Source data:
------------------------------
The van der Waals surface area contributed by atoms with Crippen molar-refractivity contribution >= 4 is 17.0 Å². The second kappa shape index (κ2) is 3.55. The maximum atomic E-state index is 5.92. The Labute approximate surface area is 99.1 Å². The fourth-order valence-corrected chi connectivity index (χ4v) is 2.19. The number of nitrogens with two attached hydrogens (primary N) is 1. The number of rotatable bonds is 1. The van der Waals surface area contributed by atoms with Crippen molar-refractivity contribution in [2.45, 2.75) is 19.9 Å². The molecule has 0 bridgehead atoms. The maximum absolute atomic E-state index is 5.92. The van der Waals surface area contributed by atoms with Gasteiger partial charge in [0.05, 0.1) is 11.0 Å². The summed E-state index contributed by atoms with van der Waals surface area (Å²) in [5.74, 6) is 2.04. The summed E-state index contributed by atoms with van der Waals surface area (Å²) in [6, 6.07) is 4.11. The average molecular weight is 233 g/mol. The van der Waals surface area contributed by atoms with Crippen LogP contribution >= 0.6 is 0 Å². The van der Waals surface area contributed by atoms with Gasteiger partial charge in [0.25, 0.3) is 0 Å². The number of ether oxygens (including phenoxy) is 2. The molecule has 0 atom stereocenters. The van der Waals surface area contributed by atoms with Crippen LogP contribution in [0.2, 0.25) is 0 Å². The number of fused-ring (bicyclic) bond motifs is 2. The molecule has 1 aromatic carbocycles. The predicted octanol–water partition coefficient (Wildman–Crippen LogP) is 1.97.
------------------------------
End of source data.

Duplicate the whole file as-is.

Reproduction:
The van der Waals surface area contributed by atoms with Crippen molar-refractivity contribution >= 4 is 17.0 Å². The second kappa shape index (κ2) is 3.55. The maximum atomic E-state index is 5.92. The Labute approximate surface area is 99.1 Å². The fourth-order valence-corrected chi connectivity index (χ4v) is 2.19. The number of nitrogens with two attached hydrogens (primary N) is 1. The number of rotatable bonds is 1. The van der Waals surface area contributed by atoms with Crippen molar-refractivity contribution in [2.45, 2.75) is 19.9 Å². The molecule has 0 bridgehead atoms. The maximum absolute atomic E-state index is 5.92. The van der Waals surface area contributed by atoms with Gasteiger partial charge in [0.05, 0.1) is 11.0 Å². The summed E-state index contributed by atoms with van der Waals surface area (Å²) in [5.74, 6) is 2.04. The summed E-state index contributed by atoms with van der Waals surface area (Å²) in [6, 6.07) is 4.11. The average molecular weight is 233 g/mol. The van der Waals surface area contributed by atoms with Crippen LogP contribution >= 0.6 is 0 Å². The van der Waals surface area contributed by atoms with Gasteiger partial charge in [0.25, 0.3) is 0 Å². The number of ether oxygens (including phenoxy) is 2. The molecule has 0 atom stereocenters. The van der Waals surface area contributed by atoms with Crippen LogP contribution in [0.2, 0.25) is 0 Å². The number of fused-ring (bicyclic) bond motifs is 2. The molecule has 1 aromatic carbocycles. The predicted octanol–water partition coefficient (Wildman–Crippen LogP) is 1.97.